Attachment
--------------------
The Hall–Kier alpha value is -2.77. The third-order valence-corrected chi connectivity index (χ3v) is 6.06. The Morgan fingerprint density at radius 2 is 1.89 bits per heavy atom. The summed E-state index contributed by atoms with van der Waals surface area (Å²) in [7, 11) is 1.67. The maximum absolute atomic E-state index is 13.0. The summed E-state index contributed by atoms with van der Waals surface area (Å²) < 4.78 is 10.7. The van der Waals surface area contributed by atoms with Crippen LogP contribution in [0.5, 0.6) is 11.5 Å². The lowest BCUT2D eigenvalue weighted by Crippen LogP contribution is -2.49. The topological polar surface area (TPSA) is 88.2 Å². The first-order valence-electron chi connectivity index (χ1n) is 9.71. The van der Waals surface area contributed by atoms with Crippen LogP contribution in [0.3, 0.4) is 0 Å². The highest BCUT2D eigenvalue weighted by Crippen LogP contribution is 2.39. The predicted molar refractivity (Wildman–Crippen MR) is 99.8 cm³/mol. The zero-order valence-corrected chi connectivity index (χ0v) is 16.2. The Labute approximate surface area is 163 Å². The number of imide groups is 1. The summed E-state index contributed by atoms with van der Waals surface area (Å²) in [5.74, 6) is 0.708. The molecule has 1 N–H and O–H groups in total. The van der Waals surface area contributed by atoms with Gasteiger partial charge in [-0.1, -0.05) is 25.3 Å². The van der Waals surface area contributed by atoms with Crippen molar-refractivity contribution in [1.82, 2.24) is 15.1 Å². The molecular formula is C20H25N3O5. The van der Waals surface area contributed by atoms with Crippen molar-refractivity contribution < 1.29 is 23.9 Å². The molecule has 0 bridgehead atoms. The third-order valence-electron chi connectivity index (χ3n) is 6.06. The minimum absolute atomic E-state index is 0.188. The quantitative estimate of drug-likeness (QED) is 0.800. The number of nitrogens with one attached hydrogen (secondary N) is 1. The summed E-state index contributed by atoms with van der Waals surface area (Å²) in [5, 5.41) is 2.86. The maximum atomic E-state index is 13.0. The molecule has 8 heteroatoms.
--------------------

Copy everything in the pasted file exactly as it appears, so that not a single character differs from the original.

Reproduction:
The Hall–Kier alpha value is -2.77. The third-order valence-corrected chi connectivity index (χ3v) is 6.06. The Morgan fingerprint density at radius 2 is 1.89 bits per heavy atom. The summed E-state index contributed by atoms with van der Waals surface area (Å²) in [7, 11) is 1.67. The maximum absolute atomic E-state index is 13.0. The summed E-state index contributed by atoms with van der Waals surface area (Å²) < 4.78 is 10.7. The van der Waals surface area contributed by atoms with Crippen LogP contribution in [0.5, 0.6) is 11.5 Å². The lowest BCUT2D eigenvalue weighted by Crippen LogP contribution is -2.49. The topological polar surface area (TPSA) is 88.2 Å². The first-order valence-electron chi connectivity index (χ1n) is 9.71. The van der Waals surface area contributed by atoms with Crippen LogP contribution in [0.3, 0.4) is 0 Å². The highest BCUT2D eigenvalue weighted by Crippen LogP contribution is 2.39. The predicted molar refractivity (Wildman–Crippen MR) is 99.8 cm³/mol. The zero-order valence-corrected chi connectivity index (χ0v) is 16.2. The Labute approximate surface area is 163 Å². The number of imide groups is 1. The summed E-state index contributed by atoms with van der Waals surface area (Å²) in [5.74, 6) is 0.708. The molecule has 1 N–H and O–H groups in total. The van der Waals surface area contributed by atoms with Gasteiger partial charge in [-0.1, -0.05) is 25.3 Å². The van der Waals surface area contributed by atoms with Crippen molar-refractivity contribution in [1.82, 2.24) is 15.1 Å². The molecular formula is C20H25N3O5. The van der Waals surface area contributed by atoms with Crippen molar-refractivity contribution < 1.29 is 23.9 Å². The molecule has 0 bridgehead atoms. The third-order valence-electron chi connectivity index (χ3n) is 6.06. The minimum absolute atomic E-state index is 0.188. The quantitative estimate of drug-likeness (QED) is 0.800. The number of nitrogens with one attached hydrogen (secondary N) is 1. The summed E-state index contributed by atoms with van der Waals surface area (Å²) in [5, 5.41) is 2.86. The maximum atomic E-state index is 13.0. The molecule has 8 heteroatoms.